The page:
Persons with disabilities most affected by disaster

A University of Canterbury expert says people with disabilities are among the most adversely affected during conflict situations or when natural disasters strike.

Adjunct Professor Dr David Mitchell says during such times people with disabilities experience higher mortality rates, have fewer available resources and less access to help.

An evacuation drill being conducted in Dong Phuoc village, Vietnam. Photo: Guilhem Alandry/doculab/Malteser International/UNISDR

An evacuation drill being conducted in Dong Phuoc village, Vietnam. Photo: Guilhem Alandry/doculab/Malteser International/UNISDR

Dr Mitchell has published two books with English publisher, Routledge. The first of these, Crises, conflict and disability, he co-edited with Valerie Karr from the University of New Hampshire in the United States.

This 27-chapter book questions how law, policies and regulations provide guidance, methods and strategies can help in people with disabilities following a disaster.

“What should people with disabilities know in order to be prepared for emergency situations? What lessons have we learned from past experiences?

“Two lessons from the Canterbury earthquakes show there should be an inclusive approach in emergency planning, preparedness, response and recovery processes with good representation of people with disabilities and their organizations.

“An understanding of disability should be part of any preparation and training of frontline personnel and emergency managers. Collaboration and cooperation between disability organizations, government and volunteers facilitate support to individuals with disabilities, building on local capacities.

“The book explains how refugees with disabilities are one of the most disenfranchised groups in the world. It examines how New Zealand resettles refugees with disabilities.

“Less than one percent of the world’s refugees are allocated resettlement opportunities. For refugees with a disability, resettlement options are even more limited.  Once resettled, refugees face huge challenges of understanding and accessing support services in an unfamiliar cultural environment.’’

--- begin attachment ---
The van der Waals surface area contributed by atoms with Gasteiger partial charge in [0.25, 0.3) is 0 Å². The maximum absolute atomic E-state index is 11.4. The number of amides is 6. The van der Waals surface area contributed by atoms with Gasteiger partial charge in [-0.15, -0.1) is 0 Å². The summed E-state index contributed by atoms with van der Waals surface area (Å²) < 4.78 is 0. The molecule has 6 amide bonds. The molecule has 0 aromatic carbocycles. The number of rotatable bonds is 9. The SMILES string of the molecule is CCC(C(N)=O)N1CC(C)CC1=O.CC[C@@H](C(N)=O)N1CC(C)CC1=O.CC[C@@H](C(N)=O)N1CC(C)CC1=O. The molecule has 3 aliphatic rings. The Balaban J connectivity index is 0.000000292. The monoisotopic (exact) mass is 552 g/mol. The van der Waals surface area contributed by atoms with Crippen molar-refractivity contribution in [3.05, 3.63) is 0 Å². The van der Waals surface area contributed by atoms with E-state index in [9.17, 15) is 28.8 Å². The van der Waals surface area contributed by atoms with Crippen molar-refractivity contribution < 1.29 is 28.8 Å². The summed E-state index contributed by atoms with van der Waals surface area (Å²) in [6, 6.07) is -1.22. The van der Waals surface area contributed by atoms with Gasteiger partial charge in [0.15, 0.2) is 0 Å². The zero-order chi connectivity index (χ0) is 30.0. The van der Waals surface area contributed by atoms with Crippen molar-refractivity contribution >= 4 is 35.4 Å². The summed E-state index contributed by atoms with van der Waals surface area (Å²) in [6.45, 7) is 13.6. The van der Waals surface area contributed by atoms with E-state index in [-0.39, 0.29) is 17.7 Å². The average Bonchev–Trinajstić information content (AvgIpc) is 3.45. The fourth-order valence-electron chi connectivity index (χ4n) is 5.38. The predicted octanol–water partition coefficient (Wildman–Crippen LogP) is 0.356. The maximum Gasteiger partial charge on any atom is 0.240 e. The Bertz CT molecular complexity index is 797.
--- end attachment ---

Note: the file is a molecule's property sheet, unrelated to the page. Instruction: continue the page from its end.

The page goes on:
Dr Mitchell’s second book, What really works in special and inclusive education (second edition), is aimed at teachers and provides them with evidence-based strategies for teaching children with special needs they can immediately put into practice in their classrooms.

The book provides research-based approaches to improving the achievement of children who are experiencing difficulties in the New Zealand education system.

Each of the 27 strategies in the book has a substantial research base, a strong theoretical rationale and clear guidelines on their implementation, as well as cautionary advice where necessary.

The first edition has been widely used in countries as diverse as Finland and Ethiopia, while the second edition is currently being translated into Danish and Japanese, with the possibility of Chinese and Arabic translations being currently explored. It is prescribed as a text at the University of Canterbury’s College of Education.

Professor Mitchell says he hopes that the Ministry of Education will support the promotion of the book in New Zealand schools.

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